In America, I come from a very small town. When I ride my bike at home, I tend not to care or pay attention to where I am riding because it never really mattered. We have aproximately 7 traffic lights and one street houses our entire “downtown” area, post office, police station, fire station and all. Here in Sheffield things are much different.
I am very aware that I break nearly every single regulation when it comes to cycling in this country, but I decided to actually look up the regulations and see what exactly I’ve done wrong:
59 – Clothing. You should wear
- a cycle helmet which conforms to current regulations, is the correct size and securely fastened
- appropriate clothes for cycling.
- light-coloured or fluorescent clothing which helps other road users to see you in daylight and poor light
- reflective clothing and/or accessories (belt, arm or ankle bands) in the dark.
Yikes, so I don’t own a helmet. And I basically wear all black everythang. It’s a hip-hop thing people. I do however own a white jacket that I usually wear (although now its a tad off white) so I will count that as light coloured or reflective clothing. (White is a reflective color by nature).
60 – At night your cycle MUST have white front and red rear lights lit. It MUST also be fitted with a red rear reflector (and amber pedal reflectors, if manufactured after 1/10/85). White front reflectors and spoke reflectors will also help you to be seen. Flashing lights are permitted but it is recommended that cyclists who are riding in areas without street lighting use a steady front lamp.
61 – Cycle Routes and Other Facilities. Use cycle routes, advanced stop lines, cycle boxes and toucan crossings unless at the time it is unsafe to do so. Use of these facilities is not compulsory and will depend on your experience and skills, but they can make your journey safer.
advanced stop lines? cycle boxes?? toucan crossings?? (I’m not a bird). I guess I have enough skills where I don’t need to use this. I mean I can do a wheelie.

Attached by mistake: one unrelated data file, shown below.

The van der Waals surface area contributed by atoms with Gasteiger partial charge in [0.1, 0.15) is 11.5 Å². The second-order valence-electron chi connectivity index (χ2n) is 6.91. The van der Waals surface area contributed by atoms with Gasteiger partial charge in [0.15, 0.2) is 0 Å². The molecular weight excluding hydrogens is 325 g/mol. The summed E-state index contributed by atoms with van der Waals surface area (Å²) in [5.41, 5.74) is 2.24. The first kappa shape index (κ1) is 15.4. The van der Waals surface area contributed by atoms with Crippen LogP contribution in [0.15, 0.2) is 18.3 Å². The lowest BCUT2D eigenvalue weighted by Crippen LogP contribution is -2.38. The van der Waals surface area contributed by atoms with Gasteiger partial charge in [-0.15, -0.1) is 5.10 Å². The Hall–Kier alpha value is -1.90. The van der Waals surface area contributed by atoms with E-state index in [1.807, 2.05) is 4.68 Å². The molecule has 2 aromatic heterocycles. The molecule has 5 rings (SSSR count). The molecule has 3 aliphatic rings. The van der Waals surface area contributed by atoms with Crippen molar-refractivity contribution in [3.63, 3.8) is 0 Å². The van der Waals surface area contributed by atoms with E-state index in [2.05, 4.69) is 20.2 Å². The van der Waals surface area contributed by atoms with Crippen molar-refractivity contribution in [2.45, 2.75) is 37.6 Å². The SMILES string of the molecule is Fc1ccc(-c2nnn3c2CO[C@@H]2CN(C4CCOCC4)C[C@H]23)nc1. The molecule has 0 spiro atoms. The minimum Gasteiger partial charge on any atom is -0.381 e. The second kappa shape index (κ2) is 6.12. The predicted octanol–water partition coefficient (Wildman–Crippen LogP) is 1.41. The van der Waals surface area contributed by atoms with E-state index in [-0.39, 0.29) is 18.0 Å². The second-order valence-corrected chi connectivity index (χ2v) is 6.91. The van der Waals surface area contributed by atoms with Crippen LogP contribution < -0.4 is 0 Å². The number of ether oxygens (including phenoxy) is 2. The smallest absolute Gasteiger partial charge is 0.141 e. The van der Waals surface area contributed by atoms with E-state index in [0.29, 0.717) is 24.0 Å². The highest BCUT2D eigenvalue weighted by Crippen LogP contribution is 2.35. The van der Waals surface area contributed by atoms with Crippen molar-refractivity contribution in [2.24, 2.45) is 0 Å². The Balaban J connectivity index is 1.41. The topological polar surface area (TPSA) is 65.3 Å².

62 – Cycle Tracks. These are normally located away from the road, but may occasionally be found alongside footpaths or pavements. Cyclists and pedestrians may be segregated or they may share the same space (unsegregated). When using segregated tracks you MUST keep to the side intended for cyclists as the pedestrian side remains a pavement or footpath. Take care when passing pedestrians, especially children, older or disabled people, and allow them plenty of room. Always be prepared to slow down and stop if necessary. Take care near road junctions as you may have difficulty seeing other road users, who might not notice you.
I don’t know this one I try my best but pedestrians walk on the cycling path too. Two wrongs don’t make a right but two rights make a left. Think about it…
64 – You MUST NOT cycle on a pavement.
Guilty. I got yelled at once by a woman while riding on the pavement but you know what I think she was being inconsiderate. First of all, Britain, your streets aren’t big enough. So not only are ya’ll trying to squeeze two double decker buses on one tiny road but then you want me to cycle on that same road with those two buses. Nah. Every time I cycle on the forbidden pavement and I see a bus crossing that line on to the bike lane I thank God he gave me the sense not to cycle on the street with no helmet on and a black hoodie. (That whole thing was a bit melodramatic but true.)
These are just a few rules that I have broken. Maybe I will work on sharing the rest with you when I have more time but I have a research tutorial in 15 minutes so I must get on the bike and cycle to that, illegally 🙂
Also, a huge shout out to Naomi for lending me her bike for the season. If it wasn’t for her, all this rule breaking would be next to impossible.
Happy Thursday ya’ll.